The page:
Courtesy of eta Creative Arts Foundation

Muscles stiff, face hidden in the shadows, a man turns around to realize that his father is pointing a gun at him. This is the opening scene of eta Creative Arts Foundation’s production of Sins of the Father, a play about secrets, confessions, and clemency among three generations of men. To his father, this man is a stranger, buried in the darkness along with the family’s untouchable history.

The story revolves around three generations of African-American men who struggle to confess and redeem their past wrongdoings. Caleb Hamilton, a world-renowned blues musician, returns home after nine years of estrangement from his only son Joshua and his aged father George. It turns out that he has sought reconciliation only as death looms on the horizon––Caleb has just been diagnosed with leukemia. This realization forces the three men to gradually break down the barriers between them and confront the secrets of their past.

Sins of the Father_CourtesyofetaCreativeArtsFoundation“Like lies, secrets are just coverings for what really happened,” writes playwright Synthia Williams in her letter to the audience. “We wrap the truth in darkness and believe it will just disappear, but it never does.” As the son steps into the spotlight, each character takes on his own burden of revelation: for George, it means confessing the cause of Caleb’s mother’s suicide and his true relationship to Caleb; for Caleb, it means admitting his failure as a father and taking responsibility for his negligent past; for Joshua, the youngest, it means learning to think critically about his upcoming marriage so that he will not repeat his father’s mistakes.

At the heart of the play lies the idea of parenthood. Mistakes made by parents, if never acknowledged, echo into their children’s futures. “God punishes the children for the sins of the father,” George says, for he knows that he is the first to have sinned. Had George and Caleb never repented for their sins, whose roots can be traced back to problematic relationships with their wives, young Joshua might have fallen into a similar life path, stranded in an unhappy marriage, and the cycle of sins would have continued.

Women, although absent from the play, are essentially what tie the men together. Synthia Williams highlights the idea that romantic struggles can foster camaraderie among men in a scene where George, Caleb, and T-Bone, an old friend of George, sit and drink together, each recounting his own romantic history. As they exchange stories, they empathize with one another, understanding that in the face of love, each has become Cupid’s captive. In sharing this powerless position they gain trust from one another. Through the male-exclusive environment, Williams is able to glimpse into men’s unique ways of building friendship and communicating emotions.

Williams’s dialogue is filled with wry humor and sculpts the stolid, masculine protagonists, especially the old father, George. He is stiff and bilious, yet underneath his hardened shell is the heart of an earnest father and caring husband. The play keenly observes a common demand of masculinity: men should never display their emotions. Each exchange of feelings becomes a tug of war; each character shields his vulnerabilities with hard liquor, curses, and jokes about women. Yet often within lighthearted discourse, a line will suddenly fracture a character’s fortress and call forth stirring revelations of the past.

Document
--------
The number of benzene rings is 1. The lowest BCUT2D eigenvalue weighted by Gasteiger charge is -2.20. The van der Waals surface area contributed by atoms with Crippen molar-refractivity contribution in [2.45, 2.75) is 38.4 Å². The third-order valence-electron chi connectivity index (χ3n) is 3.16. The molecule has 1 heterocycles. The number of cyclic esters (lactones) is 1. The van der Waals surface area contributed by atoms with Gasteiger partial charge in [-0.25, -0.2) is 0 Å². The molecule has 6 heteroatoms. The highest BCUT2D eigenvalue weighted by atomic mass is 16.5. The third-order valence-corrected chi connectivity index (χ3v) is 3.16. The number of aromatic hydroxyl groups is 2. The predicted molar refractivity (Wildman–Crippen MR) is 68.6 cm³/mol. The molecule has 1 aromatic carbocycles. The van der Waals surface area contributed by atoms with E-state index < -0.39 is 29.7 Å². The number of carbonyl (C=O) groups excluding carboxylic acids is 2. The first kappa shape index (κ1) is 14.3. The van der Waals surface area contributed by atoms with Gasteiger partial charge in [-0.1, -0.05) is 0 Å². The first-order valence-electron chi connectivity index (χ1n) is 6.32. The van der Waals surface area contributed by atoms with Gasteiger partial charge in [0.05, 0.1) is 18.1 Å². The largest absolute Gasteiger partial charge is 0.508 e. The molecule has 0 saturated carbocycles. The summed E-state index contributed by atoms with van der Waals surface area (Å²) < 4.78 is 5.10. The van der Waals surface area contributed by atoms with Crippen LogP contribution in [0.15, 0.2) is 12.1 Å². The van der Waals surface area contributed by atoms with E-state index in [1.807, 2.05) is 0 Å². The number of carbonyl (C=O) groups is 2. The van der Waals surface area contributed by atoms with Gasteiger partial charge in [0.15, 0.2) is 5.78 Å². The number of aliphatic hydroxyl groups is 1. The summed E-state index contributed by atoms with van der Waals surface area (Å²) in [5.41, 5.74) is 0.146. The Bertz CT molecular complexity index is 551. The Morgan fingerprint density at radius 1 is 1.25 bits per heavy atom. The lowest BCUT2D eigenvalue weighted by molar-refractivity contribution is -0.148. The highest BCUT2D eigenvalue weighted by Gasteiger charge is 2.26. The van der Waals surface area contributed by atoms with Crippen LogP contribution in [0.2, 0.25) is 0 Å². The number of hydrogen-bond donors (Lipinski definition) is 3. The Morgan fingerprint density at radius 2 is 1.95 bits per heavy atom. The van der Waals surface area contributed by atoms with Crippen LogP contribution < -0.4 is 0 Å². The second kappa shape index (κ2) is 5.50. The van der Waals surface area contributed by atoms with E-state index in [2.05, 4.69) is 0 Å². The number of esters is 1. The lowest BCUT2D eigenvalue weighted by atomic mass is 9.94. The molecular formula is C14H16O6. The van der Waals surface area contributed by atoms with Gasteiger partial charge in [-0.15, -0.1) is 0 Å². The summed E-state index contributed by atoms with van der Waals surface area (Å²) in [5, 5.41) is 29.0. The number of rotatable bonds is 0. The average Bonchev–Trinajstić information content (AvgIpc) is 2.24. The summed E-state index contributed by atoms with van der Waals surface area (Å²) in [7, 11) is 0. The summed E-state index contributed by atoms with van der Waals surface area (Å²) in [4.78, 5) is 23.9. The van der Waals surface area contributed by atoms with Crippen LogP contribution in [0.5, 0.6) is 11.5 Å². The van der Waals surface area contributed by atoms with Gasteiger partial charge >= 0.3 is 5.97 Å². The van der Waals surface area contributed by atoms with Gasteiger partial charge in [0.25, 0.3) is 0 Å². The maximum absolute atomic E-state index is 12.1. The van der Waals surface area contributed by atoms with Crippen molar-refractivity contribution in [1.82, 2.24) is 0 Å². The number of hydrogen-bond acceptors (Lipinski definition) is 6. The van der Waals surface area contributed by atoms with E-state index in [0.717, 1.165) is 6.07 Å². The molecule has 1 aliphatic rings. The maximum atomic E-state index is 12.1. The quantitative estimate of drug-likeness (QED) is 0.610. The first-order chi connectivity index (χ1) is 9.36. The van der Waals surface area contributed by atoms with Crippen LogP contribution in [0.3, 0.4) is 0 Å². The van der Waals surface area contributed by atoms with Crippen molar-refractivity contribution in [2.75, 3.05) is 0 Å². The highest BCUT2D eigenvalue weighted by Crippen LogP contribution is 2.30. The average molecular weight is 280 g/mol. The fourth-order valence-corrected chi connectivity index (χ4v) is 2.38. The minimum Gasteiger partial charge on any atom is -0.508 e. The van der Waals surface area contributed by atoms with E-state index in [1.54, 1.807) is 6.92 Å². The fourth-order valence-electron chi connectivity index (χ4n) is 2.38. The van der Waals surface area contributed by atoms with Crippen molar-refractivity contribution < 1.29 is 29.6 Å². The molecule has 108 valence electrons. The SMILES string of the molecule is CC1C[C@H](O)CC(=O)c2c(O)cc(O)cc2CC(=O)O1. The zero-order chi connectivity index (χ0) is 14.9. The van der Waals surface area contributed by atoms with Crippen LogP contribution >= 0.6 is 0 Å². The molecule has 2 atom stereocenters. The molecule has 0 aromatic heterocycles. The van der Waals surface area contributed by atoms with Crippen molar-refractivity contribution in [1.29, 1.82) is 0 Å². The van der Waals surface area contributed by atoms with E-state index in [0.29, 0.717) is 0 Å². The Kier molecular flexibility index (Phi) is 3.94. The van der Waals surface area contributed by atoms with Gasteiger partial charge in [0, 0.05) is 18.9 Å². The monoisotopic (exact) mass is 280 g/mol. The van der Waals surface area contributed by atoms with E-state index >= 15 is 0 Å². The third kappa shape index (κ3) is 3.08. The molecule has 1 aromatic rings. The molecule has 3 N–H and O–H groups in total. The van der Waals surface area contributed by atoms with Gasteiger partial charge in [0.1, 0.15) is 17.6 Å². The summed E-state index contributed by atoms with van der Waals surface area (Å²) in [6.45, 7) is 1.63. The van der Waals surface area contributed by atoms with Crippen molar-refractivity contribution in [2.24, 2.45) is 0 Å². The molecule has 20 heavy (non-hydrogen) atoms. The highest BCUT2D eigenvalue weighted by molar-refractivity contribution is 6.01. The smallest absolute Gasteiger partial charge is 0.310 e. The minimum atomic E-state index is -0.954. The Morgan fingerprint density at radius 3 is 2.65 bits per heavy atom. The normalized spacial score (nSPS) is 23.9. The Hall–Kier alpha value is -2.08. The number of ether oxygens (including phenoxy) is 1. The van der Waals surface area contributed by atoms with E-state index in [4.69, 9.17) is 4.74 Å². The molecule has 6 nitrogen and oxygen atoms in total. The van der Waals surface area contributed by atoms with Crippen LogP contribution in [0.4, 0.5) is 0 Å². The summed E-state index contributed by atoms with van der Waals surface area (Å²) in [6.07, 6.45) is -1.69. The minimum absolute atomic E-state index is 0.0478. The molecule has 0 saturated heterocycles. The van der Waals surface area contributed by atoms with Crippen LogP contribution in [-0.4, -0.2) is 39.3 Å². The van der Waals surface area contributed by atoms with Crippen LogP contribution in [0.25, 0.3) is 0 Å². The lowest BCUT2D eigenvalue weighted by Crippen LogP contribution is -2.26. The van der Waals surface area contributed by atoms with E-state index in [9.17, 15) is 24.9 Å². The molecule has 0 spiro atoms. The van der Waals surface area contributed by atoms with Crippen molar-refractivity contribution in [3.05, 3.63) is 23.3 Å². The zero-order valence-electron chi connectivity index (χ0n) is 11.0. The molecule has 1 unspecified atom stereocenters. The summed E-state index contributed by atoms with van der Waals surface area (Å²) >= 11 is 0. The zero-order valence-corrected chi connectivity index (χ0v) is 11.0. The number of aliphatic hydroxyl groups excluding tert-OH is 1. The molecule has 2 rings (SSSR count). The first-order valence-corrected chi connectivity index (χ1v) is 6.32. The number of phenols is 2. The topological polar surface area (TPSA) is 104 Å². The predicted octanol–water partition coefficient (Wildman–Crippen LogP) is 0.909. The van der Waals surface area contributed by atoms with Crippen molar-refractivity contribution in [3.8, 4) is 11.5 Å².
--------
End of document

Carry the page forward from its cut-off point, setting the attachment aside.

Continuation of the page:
At times, the play’s devotion to a particular portrait of masculinity can be costly. When a character interrupts a heartfelt conversation with a joke before the emotional climax, Williams’s story briefly loses its power. Humor within a grim story of murder, sins, and redemption requires cautious handling; when introduced too early, the characters appear somewhat indifferent toward their own suffering. Though such callousness may simply be intended to reinforce this problematic image of masculinity, the humor reduces the emotional weight of the men’s secrets and alienates the audience.

However, Sins of the Father by no means lacks moments of brilliance. Williams’s use of silence to interrupt violent confrontation brings the dramatic tension to the brink. Another gripping moment occurs when, at the finale, with all conflict resolved and a happy ending seeming to draw close, tragedy befalls the family, dramatically changing the previously comic tone of the story. The play toes the fine line between drama and reality, and in the process is able to reveal the uncomfortable truth that fate often catches us off guard.

The challenges of the family in Sins of the Father mirror those that eta faces at the moment––the challenge of bridging the gap between the old and the young. Sins of the Father is eta’s second production after a full year of renovation. Theater construction will not be completed until January; currently all productions are being staged in the gallery space, which was eta’s original stage in the seventies.

In the seventies, eta was founded to provide an alternative stage for the African-American community when opportunities for them in mainstream theater were limited. As more opportunities become available, the demands of the new generation have evolved from those of the past. Facing these new demands, eta strives to maintain its social relevance and readjust its role in the community. “We are at a stage where we are trying to introduce younger voices into our leadership and guide them to make independent decisions,” said Mark Durham, chairman of the eta Board of Directors. He believes that eta, like young Joshua in Sins of the Father, is taking its first step into adulthood.
eta Creative Arts Foundation, 7558 S. Chicago Ave. September 18–October 25. Friday–Saturday, 8pm; Sunday, 3pm. $30; $25 for seniors, $15 for students. (773) 752-3955.

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